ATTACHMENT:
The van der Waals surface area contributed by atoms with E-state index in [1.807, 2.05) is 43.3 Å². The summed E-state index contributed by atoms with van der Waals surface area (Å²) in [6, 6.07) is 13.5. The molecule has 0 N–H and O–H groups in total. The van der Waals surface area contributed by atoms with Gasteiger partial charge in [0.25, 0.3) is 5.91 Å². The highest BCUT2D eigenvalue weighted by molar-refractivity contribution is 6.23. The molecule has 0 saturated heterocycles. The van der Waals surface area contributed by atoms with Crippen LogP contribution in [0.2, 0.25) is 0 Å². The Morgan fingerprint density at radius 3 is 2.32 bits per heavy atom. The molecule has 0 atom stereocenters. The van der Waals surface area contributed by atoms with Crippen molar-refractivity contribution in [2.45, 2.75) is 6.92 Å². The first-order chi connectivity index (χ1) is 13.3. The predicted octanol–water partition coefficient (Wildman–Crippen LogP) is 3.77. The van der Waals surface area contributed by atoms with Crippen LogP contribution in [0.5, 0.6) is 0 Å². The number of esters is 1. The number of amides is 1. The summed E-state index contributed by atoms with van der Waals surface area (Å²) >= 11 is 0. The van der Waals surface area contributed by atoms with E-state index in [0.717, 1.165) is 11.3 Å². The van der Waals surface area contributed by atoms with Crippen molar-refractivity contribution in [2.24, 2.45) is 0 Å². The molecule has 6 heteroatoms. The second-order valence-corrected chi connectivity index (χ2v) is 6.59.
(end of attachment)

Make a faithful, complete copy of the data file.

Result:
The van der Waals surface area contributed by atoms with E-state index in [1.807, 2.05) is 43.3 Å². The summed E-state index contributed by atoms with van der Waals surface area (Å²) in [6, 6.07) is 13.5. The molecule has 0 N–H and O–H groups in total. The van der Waals surface area contributed by atoms with Gasteiger partial charge in [0.25, 0.3) is 5.91 Å². The highest BCUT2D eigenvalue weighted by molar-refractivity contribution is 6.23. The molecule has 0 saturated heterocycles. The van der Waals surface area contributed by atoms with Crippen LogP contribution in [0.2, 0.25) is 0 Å². The Morgan fingerprint density at radius 3 is 2.32 bits per heavy atom. The molecule has 0 atom stereocenters. The van der Waals surface area contributed by atoms with Crippen molar-refractivity contribution in [2.45, 2.75) is 6.92 Å². The first-order chi connectivity index (χ1) is 13.3. The predicted octanol–water partition coefficient (Wildman–Crippen LogP) is 3.77. The van der Waals surface area contributed by atoms with Crippen LogP contribution in [0.5, 0.6) is 0 Å². The number of esters is 1. The number of amides is 1. The summed E-state index contributed by atoms with van der Waals surface area (Å²) >= 11 is 0. The van der Waals surface area contributed by atoms with E-state index in [0.717, 1.165) is 11.3 Å². The van der Waals surface area contributed by atoms with Crippen molar-refractivity contribution in [2.24, 2.45) is 0 Å². The molecule has 6 heteroatoms. The second-order valence-corrected chi connectivity index (χ2v) is 6.59.